Vatican Expels Priest Sex Offender for Continuing Youth Ministry

Michael Fugee
The Rev. Michael Fugee appears in court on charges of violating a court-sanctioned agreement that bars him from working with children. (John O’Boyle/The Star-Ledger)

Acting with uncustomary speed, the Vatican expelled a New Jersey man from the priesthood for repeatedly defying a lifetime ban on ministry to children.

Michael Fugee, 53, who attended youth retreats and heard confessions from minors despite signing a court-sanctioned decree forbidding such activities, is no longer a priest, said Jim Goodness, a spokesman for the Archdiocese of Newark.

The Vatican typically takes a year or longer to expel priests, a process known as laicization. In some cases, the procedure drags on for several years.

Fugee’s removal comes just four months after the Bergen County Prosecutor’s Office agreed to drop criminal charges against him in exchange for his expulsion. He remains under lifetime supervision by the prosecutor’s office.

Asked about the swift pace of Fugee’s removal, Goodness said the former priest’s petition for laicization was “given a good amount of attention when it was submitted.”

Fugee’s interactions with children, first reported last April, led to national criticism of Newark Archbishop John J. Myers, who had repeatedly defended the priest and returned him to ministry after a molestation conviction was overturned on a technicality.

Months later, Pope Francis appointed a co-archbishop for the archdiocese. Myers maintains his handling of Fugee and other priests credibly accused of sexual abuse was unrelated to the pope’s decision.

Fugee’s troubles stretch back to 2001, when he admitted under police questioning that he fondled the genitals of a teenage boy, that it sexually excited him and that he recognized it was a “violation.” Two years later, a jury convicted him of criminal sexual contact, and he was sentenced to five years’ probation.

The conviction was later reversed by an appellate court, which ruled the trial judge gave improper instructions to jurors.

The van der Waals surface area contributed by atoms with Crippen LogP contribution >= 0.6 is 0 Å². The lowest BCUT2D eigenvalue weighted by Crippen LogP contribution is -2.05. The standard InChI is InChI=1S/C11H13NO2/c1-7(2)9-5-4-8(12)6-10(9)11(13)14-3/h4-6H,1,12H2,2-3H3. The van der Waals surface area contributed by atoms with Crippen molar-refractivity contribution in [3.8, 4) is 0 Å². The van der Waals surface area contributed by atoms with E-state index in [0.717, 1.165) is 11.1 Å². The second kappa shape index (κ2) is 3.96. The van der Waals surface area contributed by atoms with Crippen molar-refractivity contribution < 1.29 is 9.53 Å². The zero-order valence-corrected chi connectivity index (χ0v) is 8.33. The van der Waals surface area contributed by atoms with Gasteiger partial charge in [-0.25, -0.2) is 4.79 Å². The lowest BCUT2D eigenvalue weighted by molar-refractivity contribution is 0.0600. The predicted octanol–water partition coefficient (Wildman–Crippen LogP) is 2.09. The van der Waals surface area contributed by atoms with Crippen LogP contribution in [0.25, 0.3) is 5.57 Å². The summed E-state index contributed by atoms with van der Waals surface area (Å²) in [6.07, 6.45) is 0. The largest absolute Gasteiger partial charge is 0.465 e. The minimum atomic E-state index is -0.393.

The ban on ministry to children, enshrined in a 2007 memorandum of understanding signed by the archdiocese’s vicar general, required Fugee to undergo counseling for sex offenders and to stay away from children. The archdiocese agreed to ensure the terms.

Because of the court reversal, Fugee was not required to register as a Megan’s Law offender.

Mark Crawford, the New Jersey director of the Survivors Network of those Abused by Priests, an advocacy and support group, called Fugee’s expulsion from the priesthood “long overdue.”

“This should have happened years and years ago,” Crawford said. “If the archbishop was truly open and transparent, Fugee would never have been returned to ministry. At least now he will be monitored by professionals, and we will no longer have the archbishop’s empty promise that Fugee will be supervised. It’s crystal clear he was never supervised.”

Fugee, ordained a priest in the Archdiocese of Newark in 1994, was serving at the Church of St. Elizabeth in Wyckoff when he became close with the 14-year-old alleged victim and the boy’s mother. Fugee spent evenings at the teen’s home and traveled with him on vacation.

During several visits, Fugee engaged in wrestling matches with the boy, groping him in the process, prosecutors charged.

After Fugee’s return to the priesthood, Myers named him chaplain at St. Michael’s Medical Center in Newark without informing hospital officials of the criminal case. When The Star-Ledger informed the officials of the priest’s past, they demanded his removal.

Fugee later served as co-director of the Office of Continuing Education and Ongoing Formation of Priests, a position at the archdiocese’s headquarters in Newark.

At the same time, however, his contact with children continued. He went on youth retreats, attended youth ministry meetings and heard confessions from minors at St. Mary’s Parish in Colts Neck and at Holy Family Church in Nutley. He also traveled to a Canadian shrine with youth group members from both churches.

The prosecutor’s office criminally charged him in May with seven counts of violating a judicial order. Six months later, Bergen County Prosecutor John Molinelli dropped the charges on the conditions that Fugee agree to laicization and that he submit to lifetime monitoring and a host of other restrictions.

The controversy led to the gravest crisis of Myers’ tenure in Newark, with calls for his resignation from lawmakers, parishioners and advocates for sex abuse victims. The pastor and two youth ministers at the Colts Neck church were removed from their positions, and the vicar general, Msgr. John Doran, was reassigned.

Goodness said he doesn’t know where Fugee is living now.


Mark Mueller writes for The Star-Ledger.

Copyright 2014 Religion News Service. All rights reserved. No part of this transmission may be distributed or reproduced without written permission.

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